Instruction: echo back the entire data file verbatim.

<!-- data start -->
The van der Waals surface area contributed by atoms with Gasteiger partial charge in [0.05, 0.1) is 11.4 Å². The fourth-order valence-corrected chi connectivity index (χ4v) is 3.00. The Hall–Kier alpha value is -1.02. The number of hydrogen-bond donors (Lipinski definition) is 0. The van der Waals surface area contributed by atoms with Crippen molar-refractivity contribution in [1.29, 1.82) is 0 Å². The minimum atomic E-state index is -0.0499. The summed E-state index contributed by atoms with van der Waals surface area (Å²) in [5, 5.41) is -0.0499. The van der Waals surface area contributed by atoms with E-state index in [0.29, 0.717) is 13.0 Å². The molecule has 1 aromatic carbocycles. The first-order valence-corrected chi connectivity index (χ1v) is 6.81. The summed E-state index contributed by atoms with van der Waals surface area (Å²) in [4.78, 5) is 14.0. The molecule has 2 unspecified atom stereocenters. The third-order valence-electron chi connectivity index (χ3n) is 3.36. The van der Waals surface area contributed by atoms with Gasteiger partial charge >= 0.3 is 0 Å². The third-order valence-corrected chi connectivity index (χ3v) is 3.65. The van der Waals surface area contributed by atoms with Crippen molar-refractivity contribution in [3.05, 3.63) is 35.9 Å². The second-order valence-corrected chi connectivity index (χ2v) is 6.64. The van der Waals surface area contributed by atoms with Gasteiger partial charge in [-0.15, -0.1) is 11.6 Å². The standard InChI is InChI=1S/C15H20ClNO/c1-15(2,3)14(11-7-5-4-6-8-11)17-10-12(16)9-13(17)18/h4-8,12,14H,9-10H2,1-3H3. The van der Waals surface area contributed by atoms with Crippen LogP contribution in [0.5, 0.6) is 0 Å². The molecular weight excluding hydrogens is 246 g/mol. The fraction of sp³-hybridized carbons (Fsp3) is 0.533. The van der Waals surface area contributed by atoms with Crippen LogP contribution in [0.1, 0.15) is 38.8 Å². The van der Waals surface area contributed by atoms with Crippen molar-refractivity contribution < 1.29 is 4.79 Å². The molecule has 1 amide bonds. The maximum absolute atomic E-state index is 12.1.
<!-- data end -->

The van der Waals surface area contributed by atoms with Gasteiger partial charge in [0.05, 0.1) is 11.4 Å². The fourth-order valence-corrected chi connectivity index (χ4v) is 3.00. The Hall–Kier alpha value is -1.02. The number of hydrogen-bond donors (Lipinski definition) is 0. The van der Waals surface area contributed by atoms with Crippen molar-refractivity contribution in [1.29, 1.82) is 0 Å². The minimum atomic E-state index is -0.0499. The summed E-state index contributed by atoms with van der Waals surface area (Å²) in [5, 5.41) is -0.0499. The van der Waals surface area contributed by atoms with E-state index in [0.29, 0.717) is 13.0 Å². The molecule has 1 aromatic carbocycles. The first-order valence-corrected chi connectivity index (χ1v) is 6.81. The summed E-state index contributed by atoms with van der Waals surface area (Å²) in [4.78, 5) is 14.0. The molecule has 2 unspecified atom stereocenters. The third-order valence-electron chi connectivity index (χ3n) is 3.36. The van der Waals surface area contributed by atoms with Gasteiger partial charge >= 0.3 is 0 Å². The third-order valence-corrected chi connectivity index (χ3v) is 3.65. The van der Waals surface area contributed by atoms with Crippen molar-refractivity contribution in [3.05, 3.63) is 35.9 Å². The second-order valence-corrected chi connectivity index (χ2v) is 6.64. The van der Waals surface area contributed by atoms with Gasteiger partial charge in [-0.15, -0.1) is 11.6 Å². The standard InChI is InChI=1S/C15H20ClNO/c1-15(2,3)14(11-7-5-4-6-8-11)17-10-12(16)9-13(17)18/h4-8,12,14H,9-10H2,1-3H3. The van der Waals surface area contributed by atoms with Crippen LogP contribution in [0.5, 0.6) is 0 Å². The molecular weight excluding hydrogens is 246 g/mol. The fraction of sp³-hybridized carbons (Fsp3) is 0.533. The van der Waals surface area contributed by atoms with Crippen LogP contribution in [0.1, 0.15) is 38.8 Å². The van der Waals surface area contributed by atoms with Crippen molar-refractivity contribution < 1.29 is 4.79 Å². The molecule has 1 amide bonds. The maximum absolute atomic E-state index is 12.1.